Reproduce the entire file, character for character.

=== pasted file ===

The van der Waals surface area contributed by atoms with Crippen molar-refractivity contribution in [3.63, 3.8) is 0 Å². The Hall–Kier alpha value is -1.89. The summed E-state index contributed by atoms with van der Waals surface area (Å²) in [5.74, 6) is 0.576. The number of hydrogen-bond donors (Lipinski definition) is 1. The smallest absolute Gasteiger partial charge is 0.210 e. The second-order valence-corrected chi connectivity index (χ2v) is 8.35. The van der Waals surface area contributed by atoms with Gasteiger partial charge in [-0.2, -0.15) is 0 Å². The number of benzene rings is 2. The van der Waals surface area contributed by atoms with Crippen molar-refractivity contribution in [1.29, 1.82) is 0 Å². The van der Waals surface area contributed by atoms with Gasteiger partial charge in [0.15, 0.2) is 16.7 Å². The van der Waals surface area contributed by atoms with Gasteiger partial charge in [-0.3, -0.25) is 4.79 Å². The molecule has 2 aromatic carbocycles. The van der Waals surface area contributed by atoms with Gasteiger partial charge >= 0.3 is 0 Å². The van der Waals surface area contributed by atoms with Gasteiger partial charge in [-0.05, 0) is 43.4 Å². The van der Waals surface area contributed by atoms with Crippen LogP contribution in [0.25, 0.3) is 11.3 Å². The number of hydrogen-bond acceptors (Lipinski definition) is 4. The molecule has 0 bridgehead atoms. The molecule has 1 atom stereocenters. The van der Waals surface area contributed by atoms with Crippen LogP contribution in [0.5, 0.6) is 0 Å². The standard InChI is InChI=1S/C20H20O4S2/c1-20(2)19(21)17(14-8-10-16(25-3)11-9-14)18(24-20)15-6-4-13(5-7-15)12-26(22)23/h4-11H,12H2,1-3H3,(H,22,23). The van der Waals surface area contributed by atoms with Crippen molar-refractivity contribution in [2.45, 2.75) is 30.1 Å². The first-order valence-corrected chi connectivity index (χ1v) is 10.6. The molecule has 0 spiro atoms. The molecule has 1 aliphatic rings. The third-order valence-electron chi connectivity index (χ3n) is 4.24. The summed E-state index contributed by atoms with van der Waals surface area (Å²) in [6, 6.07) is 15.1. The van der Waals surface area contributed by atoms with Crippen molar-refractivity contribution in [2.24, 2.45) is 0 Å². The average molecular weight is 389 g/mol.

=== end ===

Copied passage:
The van der Waals surface area contributed by atoms with Crippen molar-refractivity contribution in [3.63, 3.8) is 0 Å². The Hall–Kier alpha value is -1.89. The summed E-state index contributed by atoms with van der Waals surface area (Å²) in [5.74, 6) is 0.576. The number of hydrogen-bond donors (Lipinski definition) is 1. The smallest absolute Gasteiger partial charge is 0.210 e. The second-order valence-corrected chi connectivity index (χ2v) is 8.35. The van der Waals surface area contributed by atoms with Gasteiger partial charge in [-0.2, -0.15) is 0 Å². The number of benzene rings is 2. The van der Waals surface area contributed by atoms with Crippen molar-refractivity contribution in [1.29, 1.82) is 0 Å². The van der Waals surface area contributed by atoms with Gasteiger partial charge in [0.15, 0.2) is 16.7 Å². The van der Waals surface area contributed by atoms with Gasteiger partial charge in [-0.3, -0.25) is 4.79 Å². The molecule has 2 aromatic carbocycles. The van der Waals surface area contributed by atoms with Gasteiger partial charge >= 0.3 is 0 Å². The van der Waals surface area contributed by atoms with Gasteiger partial charge in [-0.05, 0) is 43.4 Å². The van der Waals surface area contributed by atoms with Crippen LogP contribution in [0.25, 0.3) is 11.3 Å². The number of hydrogen-bond acceptors (Lipinski definition) is 4. The molecule has 0 bridgehead atoms. The molecule has 1 atom stereocenters. The van der Waals surface area contributed by atoms with Crippen LogP contribution in [0.5, 0.6) is 0 Å². The standard InChI is InChI=1S/C20H20O4S2/c1-20(2)19(21)17(14-8-10-16(25-3)11-9-14)18(24-20)15-6-4-13(5-7-15)12-26(22)23/h4-11H,12H2,1-3H3,(H,22,23). The van der Waals surface area contributed by atoms with Crippen molar-refractivity contribution in [2.45, 2.75) is 30.1 Å². The first-order valence-corrected chi connectivity index (χ1v) is 10.6. The molecule has 0 spiro atoms. The molecule has 1 aliphatic rings. The third-order valence-electron chi connectivity index (χ3n) is 4.24. The summed E-state index contributed by atoms with van der Waals surface area (Å²) in [6, 6.07) is 15.1. The van der Waals surface area contributed by atoms with Crippen molar-refractivity contribution in [2.24, 2.45) is 0 Å². The average molecular weight is 389 g/mol.